By Lydia Kaiser
There are a hundred wonderful things about being God’s child, but perhaps the most wonderful is this truth: God loves me and gives me His salvation even though I don’t deserve it. What a wonderful thing to be loved in spite of unworthiness. How sad that people all over the world are deceived by false religions that require good works in order to please God and to make it to Heaven. It’s not surprising though, because our natural mind usually assumes that acceptance from a holy God comes through personal works and worthiness.
Children can have this misconception also, even if it’s never been intentionally taught to them. Life itself can overtly teach them that good behavior wins favor and bad behavior wins punishment, so why wouldn’t God be that way too?
To help counter this misconception, speak often about why we do good things. Our motives might be clear to us but not to children. For example, “We go to church so we can worship God and learn about Him.” Or here’s another example, “I know, it’s not easy to be kind to little brother when he’s acting like that. But we’re kind to him because we love him, just like how God is kind to us and loves us even when we’re not lovable.” Here’s another, “We give money to God’s work because we want other people to hear about Him and how wonderful He is.”
It’s difficult for a child to understand unconditional love if there hasn’t been at least one adult in his life that has demonstrated it to him. Perhaps you can be that one adult. The child in your Sunday School class or the child down the street may be receiving conditional love from parents and school teacher. You may be the one to help him understand that we don’t reach God by good works. It’s actually the opposite– He reaches to us with a gift we can accept by faith. Ephesians 2:8,9 tells us that by grace we have been saved through faith, and even that faith is not our own doing, it’s a gift from God, and salvation is not by works, so no one can brag that they were good enough. All glory goes to God for being generous with his love which we need to receive and then share with others.
So here comes some REALLY good news. If we aren’t saved by good works, then we aren’t kept in God’s grace by good works either. But we can see how He works in our hearts so that good works overflow.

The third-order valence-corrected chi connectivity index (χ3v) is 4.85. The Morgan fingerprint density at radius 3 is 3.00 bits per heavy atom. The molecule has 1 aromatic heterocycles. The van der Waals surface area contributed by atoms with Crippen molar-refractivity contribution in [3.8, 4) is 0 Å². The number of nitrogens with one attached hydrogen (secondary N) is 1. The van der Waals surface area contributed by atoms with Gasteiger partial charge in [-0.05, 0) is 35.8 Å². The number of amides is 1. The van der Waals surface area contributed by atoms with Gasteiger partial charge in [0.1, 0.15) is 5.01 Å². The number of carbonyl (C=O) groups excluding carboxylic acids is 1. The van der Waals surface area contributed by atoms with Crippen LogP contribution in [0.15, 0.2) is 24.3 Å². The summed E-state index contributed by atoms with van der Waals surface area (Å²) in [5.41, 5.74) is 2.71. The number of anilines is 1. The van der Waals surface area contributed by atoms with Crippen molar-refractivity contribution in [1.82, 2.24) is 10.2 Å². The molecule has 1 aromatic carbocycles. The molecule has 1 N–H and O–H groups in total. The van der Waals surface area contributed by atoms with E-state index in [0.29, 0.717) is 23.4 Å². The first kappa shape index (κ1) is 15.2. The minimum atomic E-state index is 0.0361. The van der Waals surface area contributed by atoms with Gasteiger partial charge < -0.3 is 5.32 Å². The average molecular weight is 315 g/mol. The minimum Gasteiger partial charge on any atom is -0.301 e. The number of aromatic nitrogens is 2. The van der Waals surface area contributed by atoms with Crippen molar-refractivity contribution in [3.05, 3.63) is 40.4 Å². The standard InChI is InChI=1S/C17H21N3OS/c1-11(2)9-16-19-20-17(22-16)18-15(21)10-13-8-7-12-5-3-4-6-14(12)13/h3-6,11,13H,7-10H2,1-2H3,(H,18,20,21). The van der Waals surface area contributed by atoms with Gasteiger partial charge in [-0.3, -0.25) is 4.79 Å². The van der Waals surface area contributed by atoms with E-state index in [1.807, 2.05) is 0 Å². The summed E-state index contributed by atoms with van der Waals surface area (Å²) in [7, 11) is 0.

A CEF worker in Maryland told the story of a 6th grader who was known for stealing and violence. She was often banned from public buildings because of her theft and violence. But she was never banned from Good News Club. One time she saw her GNC leaders visit a house in her neighborhood and waited for hours out in cold rain just to see them for a few minutes as they left the house. That shows how hungry every child’s heart is for unconditional love. The CEF worker reported this: “The next semester when I asked her, ‘What has brought this change in you—from stealing and violence to now wanting to know about God?’ Her response brought tears to my eyes, ‘Mrs. Hannah, I began to feel bad about stealing even before I got caught on camera. And then I began to hear about Jesus…then He changed my insides and I don’t want to steal anymore.’ ”
This, my friends, is the Gospel. Verse ten of Ephesians chapter two comes after the verses about receiving God’s gift of salvation. Verse ten says we are God’s beautiful handiwork, created to do the good works which God prepared in advance for us to do. It’s an outpouring of the grace He worked in our hearts. So, when we’re teaching kids that salvation doesn’t come from good works, we also need to teach that eventual good works are the result of His work and also not to our credit. He still rewards us for them though, He’s that generous!
The founder of Child Evangelism Fellowship, Jesse Overholtzer, went through a difficult time as a child because he wanted to give his life to Jesus, but was under the impression from his church that he wasn’t old enough. So, he decided to live for himself since he wasn’t allowed to live for God. When as a young adult he finally was shown salvation by grace, he gratefully received it, knowing that he was unworthy. However, due to the emphasis of his church on rules, he fell into a pattern of life where he believed his salvation was kept by good works. Doubting his salvation and living in fear and turmoil did not produce the fruit the Spirit. It was only after he fully received salvation by grace did he experience the fullness of joy and a life that overflowed with good works that were Spirit-led.
It’s natural to feel that salvation is the result of good works, so the truth must be shared over and over. Share with a child today the most wonderful thing about being God’s child, that salvation is a free gift, not by good works.
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